Since November 2000, the ISS has functioned as an orbiting laboratory 227 nautical miles (420 kilometers) above our planet, as well as a home to continuously rotating crews of astronauts and cosmonauts. It has been the site of multiple firsts as astronauts have successfully sequenced DNA and feasted on crops grown in space.

8:14 a.m. ET, April 2, 2022

Gunfire and explosions disperse crowd of protesters in Russian-held city, nuclear power company says

From CNN's Julia Presniakova and Nathan Hodge in Lviv, Ukraine

Gunfire and explosions disperse a crowd in Enerhodar, Ukraine on April 2.
Gunfire and explosions disperse a crowd in Enerhodar, Ukraine on April 2. (From Telegram)

At least four people were injured by explosions amid protests against Russian occupation in the central Ukrainian town of Enerhodar, the country's state nuclear power company Energoatom said in a series of statements Saturday. 

The city, which is close to the Zaporizhia nuclear power station seized by Russian forces in early March, has seen sporadic protests since its occupation. 

Energoatom posted video from the scene that appeared to show crowds being dispersed by automatic weapons fire and flash-bang rounds. 

"The occupiers dispersed the protesters with explosions and shootings," the Energoatom post said.

The post also called the Russian military "bastards."

Energoatom said residents initially gathered for a peaceful rally in support of Ukraine. According to that account, Russian prison buses pulled up and the Russians began detaining locals

"Within minutes, the city was shaken by the sounds of explosions and massive shelling," the statement read. 

According to Energoatom, several citizens were hospitalized with injuries and severe burns due to blasts that hit a line of civilians in the vicinity of a local cultural center.

"Local doctors are doing their best in the difficult conditions of almost complete lack of drugs and materials and trying to save their lives and health," the statement said. "Some of the victims will be released today after the necessary procedures."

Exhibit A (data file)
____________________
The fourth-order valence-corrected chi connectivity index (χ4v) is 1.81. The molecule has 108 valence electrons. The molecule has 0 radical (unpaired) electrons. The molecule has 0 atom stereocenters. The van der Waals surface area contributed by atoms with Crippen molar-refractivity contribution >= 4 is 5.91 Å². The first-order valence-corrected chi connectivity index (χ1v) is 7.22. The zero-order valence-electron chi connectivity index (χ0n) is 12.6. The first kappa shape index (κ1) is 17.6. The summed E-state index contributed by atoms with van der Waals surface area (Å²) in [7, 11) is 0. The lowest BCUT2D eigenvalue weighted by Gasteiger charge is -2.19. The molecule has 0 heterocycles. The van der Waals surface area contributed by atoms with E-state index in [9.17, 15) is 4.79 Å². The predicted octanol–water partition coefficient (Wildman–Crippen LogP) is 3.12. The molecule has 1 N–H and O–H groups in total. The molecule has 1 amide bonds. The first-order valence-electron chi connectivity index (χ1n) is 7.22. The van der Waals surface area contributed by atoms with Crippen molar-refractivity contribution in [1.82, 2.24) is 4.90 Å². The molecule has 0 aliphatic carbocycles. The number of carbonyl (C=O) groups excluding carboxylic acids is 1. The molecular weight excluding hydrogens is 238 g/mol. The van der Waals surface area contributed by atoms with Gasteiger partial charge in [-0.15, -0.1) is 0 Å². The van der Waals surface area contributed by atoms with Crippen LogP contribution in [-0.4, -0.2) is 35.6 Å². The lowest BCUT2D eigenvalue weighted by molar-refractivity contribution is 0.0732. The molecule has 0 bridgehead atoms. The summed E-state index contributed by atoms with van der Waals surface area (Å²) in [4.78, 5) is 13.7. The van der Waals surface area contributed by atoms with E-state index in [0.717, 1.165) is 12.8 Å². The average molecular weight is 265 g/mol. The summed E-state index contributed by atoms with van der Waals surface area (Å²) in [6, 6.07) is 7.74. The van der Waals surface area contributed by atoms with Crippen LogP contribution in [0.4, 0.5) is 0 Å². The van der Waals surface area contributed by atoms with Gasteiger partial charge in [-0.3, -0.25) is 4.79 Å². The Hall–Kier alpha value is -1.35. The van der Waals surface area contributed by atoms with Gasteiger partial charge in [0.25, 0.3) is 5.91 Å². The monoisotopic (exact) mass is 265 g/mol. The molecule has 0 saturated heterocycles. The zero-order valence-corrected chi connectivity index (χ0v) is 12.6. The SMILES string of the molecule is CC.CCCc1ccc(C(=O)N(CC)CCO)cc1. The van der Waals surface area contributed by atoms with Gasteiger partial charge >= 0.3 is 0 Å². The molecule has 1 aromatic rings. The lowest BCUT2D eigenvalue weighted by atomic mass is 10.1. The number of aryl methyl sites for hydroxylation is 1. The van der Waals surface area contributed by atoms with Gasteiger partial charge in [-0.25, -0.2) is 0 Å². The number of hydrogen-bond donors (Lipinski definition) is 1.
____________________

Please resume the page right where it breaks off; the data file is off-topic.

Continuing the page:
7:58 a.m. ET, April 2, 2022

It's 2 p.m. in Kyiv. Here's what we know

From CNN Staff

Evacuees from Berdyansk and Melitopol arrive on buses to Zaporizhzhia, Ukraine on April 1.
Evacuees from Berdyansk and Melitopol arrive on buses to Zaporizhzhia, Ukraine on April 1. (Andre Luis Alves/Anadolu Agency/Getty Images)

Evacuations efforts continue in Ukraine, with a total 6,266 people evacuated from cities on Friday, according to the country's Deputy Prime Minister Iryna Vereshchuk. Of that number, 771 people originally came from the besieged southern port city of Mariupol.

Meanwhile, Russian forces said they struck a major oil refinery in Ukraine on Saturday morning using high-precision weaponry.

Here's what you need to know:

Evacuations ongoing: Seven evacuation corridors along key routes are expected to open in Ukraine on Saturday, Vereshchuk announced in a Facebook post on Saturday. She said the list includes the route from the besieged southern city of Mariupol to the government-held city of Zaporizhzhia in southeastern Ukraine, as well as routes from Berdiansk, Rubizhne, Nizhny, Severodonetsk, Popasna and Lysychansk.

Russia attacks Ukrainian oil refinery: Russian forces targeted a major Ukrainian oil refinery in a series of strikes Saturday morning, according to a spokesman for the country's military. The refinery, in the central city of Kremenchuk, was hit by "high-precision long-range air and sea-based weapons," Russian defense ministry spokesman Igor Konashenkov said in a briefing. He said Russia's military had destroyed storage facilities holding gasoline and diesel fuels that were supplying Ukrainian troops in the country's eastern and central regions. Russia also struck military airfields in Poltava and Dnipro, cities to the east of Kremenchuk, using high-precision air-based missiles, Konashenkov said.